17.  In Re Z [2004] EWHC 2817 (Fam), Headley J. expressed the view that the making of arrangements in England to assist a person to commit suicide abroad fell within section 2(1) of the 1961 Act. This was clearly correct. In that case Mrs Z was suffering from an incurable and irreversible illness. She had become increasing disabled by her condition and would in due course die as a result of it. In late 2003 she began to express strong views about seeking assistance to commit suicide. She knew that this could be arranged in Switzerland, where it is not unlawful to assist suicide. Mr Z proposed to make all the necessary arrangements and to accompany his wife for the assisted suicide. The Local Authority sought to restrain Mr Z from removing Mrs Z from England and Wales. The critical issue in the case was the extent of the duty owed by a Local Authority when the welfare of a vulnerable person in their area was threatened by the criminal or other wrongful act of another. It was held that although the Local Authority was under an obligation to investigate the position of a vulnerable adult and to consider whether she was legally competent to make and to carry out her decision and her intention, there was no obligation to seek the continuation of an injunction to prevent Mr and Mrs Z from travelling to Switzerland. Although the acts of Mr Z could amount to an offence of aiding and abetting suicide this was a matter for the police and the DPP to consider once they had been informed of the facts. Headley J. noted that Parliament "has committed to the DPP the discretion as to whether to permit a prosecution" and that this militated strongly against the intervention of the civil remedy of an injunction. He went on to state: "This case affords no basis for trying to ascertain the court's views about the rights and wrongs of suicide assisted or otherwise. This case simply illustrates that a competent person is entitled to take their own decisions on these matters and that that person alone bears responsibility for any decision so taken. That is the essence of what some will regard as God-given free will and what others will describe as the innate right of self-autonomy. It illustrates too that the civil court, and in this context, especially the Family court will be slow to restrain behaviour consistent with the rights of others simply because it is unlawful where adequate powers are vested in the criminal justice agencies."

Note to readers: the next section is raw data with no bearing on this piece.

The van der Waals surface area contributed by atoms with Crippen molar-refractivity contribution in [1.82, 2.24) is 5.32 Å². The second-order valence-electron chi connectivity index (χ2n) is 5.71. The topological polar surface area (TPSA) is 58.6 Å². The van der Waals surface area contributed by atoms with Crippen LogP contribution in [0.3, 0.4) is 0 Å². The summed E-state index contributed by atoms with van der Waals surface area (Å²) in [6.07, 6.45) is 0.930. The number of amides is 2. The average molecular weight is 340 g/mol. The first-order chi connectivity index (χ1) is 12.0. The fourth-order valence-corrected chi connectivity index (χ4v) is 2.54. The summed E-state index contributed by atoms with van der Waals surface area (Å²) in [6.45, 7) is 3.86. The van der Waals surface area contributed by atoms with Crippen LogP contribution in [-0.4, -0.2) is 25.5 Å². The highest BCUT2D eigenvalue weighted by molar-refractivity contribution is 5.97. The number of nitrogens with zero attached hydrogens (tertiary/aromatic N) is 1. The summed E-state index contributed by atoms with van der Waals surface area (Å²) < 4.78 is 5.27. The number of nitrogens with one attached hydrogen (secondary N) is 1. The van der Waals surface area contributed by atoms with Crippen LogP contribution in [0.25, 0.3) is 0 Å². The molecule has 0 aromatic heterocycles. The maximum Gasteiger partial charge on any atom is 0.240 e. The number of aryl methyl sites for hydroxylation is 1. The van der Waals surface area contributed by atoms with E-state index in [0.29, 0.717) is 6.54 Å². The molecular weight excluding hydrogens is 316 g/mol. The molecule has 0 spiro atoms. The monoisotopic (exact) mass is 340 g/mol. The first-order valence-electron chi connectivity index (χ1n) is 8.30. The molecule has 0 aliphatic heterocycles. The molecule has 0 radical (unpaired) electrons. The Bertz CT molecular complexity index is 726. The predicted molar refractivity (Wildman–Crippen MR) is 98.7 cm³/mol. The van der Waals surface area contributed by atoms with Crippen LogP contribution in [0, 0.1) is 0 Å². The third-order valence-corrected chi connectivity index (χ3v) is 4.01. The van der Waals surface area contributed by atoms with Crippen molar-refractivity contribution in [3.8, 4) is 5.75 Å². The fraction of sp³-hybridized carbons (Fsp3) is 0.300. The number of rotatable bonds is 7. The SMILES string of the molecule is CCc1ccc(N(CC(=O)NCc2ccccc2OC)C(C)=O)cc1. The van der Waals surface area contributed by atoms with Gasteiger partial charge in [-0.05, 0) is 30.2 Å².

The Pretty Case

  18.  In R (Pretty) v Director of Public Prosecutions [2002] 1 AC 800, it was held that a terminally ill Claimant could not require the DPP to undertake not to consent to the prosecution of her husband for assisting her proposed suicide. It was further held that section 2(1) of the Suicide Act 1961 was compatible with Articles 2, 3, 8, 9 and 14 of the European Convention for the Protection of Human Rights and Fundamental Freedoms ("the European Convention").